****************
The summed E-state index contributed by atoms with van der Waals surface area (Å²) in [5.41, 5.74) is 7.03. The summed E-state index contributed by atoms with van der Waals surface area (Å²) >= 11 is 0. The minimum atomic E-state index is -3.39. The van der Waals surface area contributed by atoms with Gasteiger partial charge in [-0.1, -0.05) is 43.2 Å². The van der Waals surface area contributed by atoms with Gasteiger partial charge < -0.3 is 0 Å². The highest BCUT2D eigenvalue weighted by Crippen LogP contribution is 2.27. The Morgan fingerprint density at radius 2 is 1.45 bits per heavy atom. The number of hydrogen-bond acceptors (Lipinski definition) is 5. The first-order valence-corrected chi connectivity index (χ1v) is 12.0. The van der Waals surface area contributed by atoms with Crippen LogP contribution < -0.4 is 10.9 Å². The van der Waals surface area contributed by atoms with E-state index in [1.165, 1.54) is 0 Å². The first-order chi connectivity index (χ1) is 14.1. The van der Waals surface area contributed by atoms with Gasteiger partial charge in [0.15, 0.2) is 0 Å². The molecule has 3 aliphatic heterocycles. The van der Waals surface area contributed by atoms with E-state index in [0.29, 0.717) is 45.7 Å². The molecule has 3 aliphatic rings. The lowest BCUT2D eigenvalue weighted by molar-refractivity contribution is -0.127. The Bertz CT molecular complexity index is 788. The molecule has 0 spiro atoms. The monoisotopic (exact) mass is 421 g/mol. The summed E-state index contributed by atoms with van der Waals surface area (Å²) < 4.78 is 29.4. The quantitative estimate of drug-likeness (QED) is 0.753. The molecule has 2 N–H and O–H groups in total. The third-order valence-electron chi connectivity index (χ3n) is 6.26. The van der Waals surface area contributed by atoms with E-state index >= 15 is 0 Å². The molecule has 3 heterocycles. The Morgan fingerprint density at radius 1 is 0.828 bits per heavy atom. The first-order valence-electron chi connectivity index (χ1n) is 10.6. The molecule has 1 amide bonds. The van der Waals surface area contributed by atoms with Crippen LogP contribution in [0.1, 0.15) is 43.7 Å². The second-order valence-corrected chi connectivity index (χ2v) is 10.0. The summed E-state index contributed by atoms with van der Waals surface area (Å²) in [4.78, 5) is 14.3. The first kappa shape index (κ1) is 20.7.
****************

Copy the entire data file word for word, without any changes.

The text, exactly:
The summed E-state index contributed by atoms with van der Waals surface area (Å²) in [5.41, 5.74) is 7.03. The summed E-state index contributed by atoms with van der Waals surface area (Å²) >= 11 is 0. The minimum atomic E-state index is -3.39. The van der Waals surface area contributed by atoms with Gasteiger partial charge in [-0.1, -0.05) is 43.2 Å². The van der Waals surface area contributed by atoms with Gasteiger partial charge < -0.3 is 0 Å². The highest BCUT2D eigenvalue weighted by Crippen LogP contribution is 2.27. The Morgan fingerprint density at radius 2 is 1.45 bits per heavy atom. The number of hydrogen-bond acceptors (Lipinski definition) is 5. The first-order valence-corrected chi connectivity index (χ1v) is 12.0. The van der Waals surface area contributed by atoms with Crippen LogP contribution < -0.4 is 10.9 Å². The van der Waals surface area contributed by atoms with E-state index in [1.165, 1.54) is 0 Å². The first-order chi connectivity index (χ1) is 14.1. The van der Waals surface area contributed by atoms with Gasteiger partial charge in [0.15, 0.2) is 0 Å². The molecule has 3 aliphatic heterocycles. The van der Waals surface area contributed by atoms with E-state index in [0.29, 0.717) is 45.7 Å². The molecule has 3 aliphatic rings. The lowest BCUT2D eigenvalue weighted by molar-refractivity contribution is -0.127. The Bertz CT molecular complexity index is 788. The molecule has 0 spiro atoms. The monoisotopic (exact) mass is 421 g/mol. The summed E-state index contributed by atoms with van der Waals surface area (Å²) < 4.78 is 29.4. The quantitative estimate of drug-likeness (QED) is 0.753. The molecule has 2 N–H and O–H groups in total. The third-order valence-electron chi connectivity index (χ3n) is 6.26. The van der Waals surface area contributed by atoms with E-state index >= 15 is 0 Å². The molecule has 3 heterocycles. The Morgan fingerprint density at radius 1 is 0.828 bits per heavy atom. The first-order valence-electron chi connectivity index (χ1n) is 10.6. The molecule has 1 amide bonds. The van der Waals surface area contributed by atoms with Crippen LogP contribution in [0.1, 0.15) is 43.7 Å². The second-order valence-corrected chi connectivity index (χ2v) is 10.0. The summed E-state index contributed by atoms with van der Waals surface area (Å²) in [4.78, 5) is 14.3. The first kappa shape index (κ1) is 20.7.